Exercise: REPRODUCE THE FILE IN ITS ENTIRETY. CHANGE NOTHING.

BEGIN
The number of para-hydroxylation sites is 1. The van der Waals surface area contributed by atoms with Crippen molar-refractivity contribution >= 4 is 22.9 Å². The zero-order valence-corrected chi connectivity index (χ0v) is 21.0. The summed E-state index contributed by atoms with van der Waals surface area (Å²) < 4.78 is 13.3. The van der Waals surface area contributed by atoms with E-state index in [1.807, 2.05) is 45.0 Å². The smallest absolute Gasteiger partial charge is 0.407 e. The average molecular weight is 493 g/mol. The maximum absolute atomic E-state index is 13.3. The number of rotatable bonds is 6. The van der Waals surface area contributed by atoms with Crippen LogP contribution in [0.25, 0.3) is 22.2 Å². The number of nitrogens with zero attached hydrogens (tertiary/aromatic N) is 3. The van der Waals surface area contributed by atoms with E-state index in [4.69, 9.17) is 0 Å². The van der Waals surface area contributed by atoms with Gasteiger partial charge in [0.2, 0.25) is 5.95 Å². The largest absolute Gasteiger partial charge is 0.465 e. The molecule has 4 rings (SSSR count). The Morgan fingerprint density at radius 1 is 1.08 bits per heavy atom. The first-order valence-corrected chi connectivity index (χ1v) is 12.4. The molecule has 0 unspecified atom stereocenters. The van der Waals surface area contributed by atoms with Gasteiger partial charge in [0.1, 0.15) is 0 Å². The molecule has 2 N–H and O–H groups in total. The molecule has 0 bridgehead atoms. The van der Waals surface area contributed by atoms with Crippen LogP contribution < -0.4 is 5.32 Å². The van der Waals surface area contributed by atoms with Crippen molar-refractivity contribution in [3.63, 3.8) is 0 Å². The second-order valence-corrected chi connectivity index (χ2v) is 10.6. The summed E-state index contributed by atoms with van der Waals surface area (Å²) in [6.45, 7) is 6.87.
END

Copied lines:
The number of para-hydroxylation sites is 1. The van der Waals surface area contributed by atoms with Crippen molar-refractivity contribution >= 4 is 22.9 Å². The zero-order valence-corrected chi connectivity index (χ0v) is 21.0. The summed E-state index contributed by atoms with van der Waals surface area (Å²) < 4.78 is 13.3. The van der Waals surface area contributed by atoms with E-state index in [1.807, 2.05) is 45.0 Å². The smallest absolute Gasteiger partial charge is 0.407 e. The average molecular weight is 493 g/mol. The maximum absolute atomic E-state index is 13.3. The number of rotatable bonds is 6. The van der Waals surface area contributed by atoms with Crippen LogP contribution in [0.25, 0.3) is 22.2 Å². The number of nitrogens with zero attached hydrogens (tertiary/aromatic N) is 3. The van der Waals surface area contributed by atoms with E-state index in [4.69, 9.17) is 0 Å². The van der Waals surface area contributed by atoms with Gasteiger partial charge in [0.2, 0.25) is 5.95 Å². The largest absolute Gasteiger partial charge is 0.465 e. The molecule has 4 rings (SSSR count). The Morgan fingerprint density at radius 1 is 1.08 bits per heavy atom. The first-order valence-corrected chi connectivity index (χ1v) is 12.4. The molecule has 0 unspecified atom stereocenters. The van der Waals surface area contributed by atoms with Gasteiger partial charge in [0.1, 0.15) is 0 Å². The molecule has 2 N–H and O–H groups in total. The molecule has 0 bridgehead atoms. The van der Waals surface area contributed by atoms with Crippen LogP contribution < -0.4 is 5.32 Å². The van der Waals surface area contributed by atoms with Crippen molar-refractivity contribution in [3.63, 3.8) is 0 Å². The second-order valence-corrected chi connectivity index (χ2v) is 10.6. The summed E-state index contributed by atoms with van der Waals surface area (Å²) in [6.45, 7) is 6.87.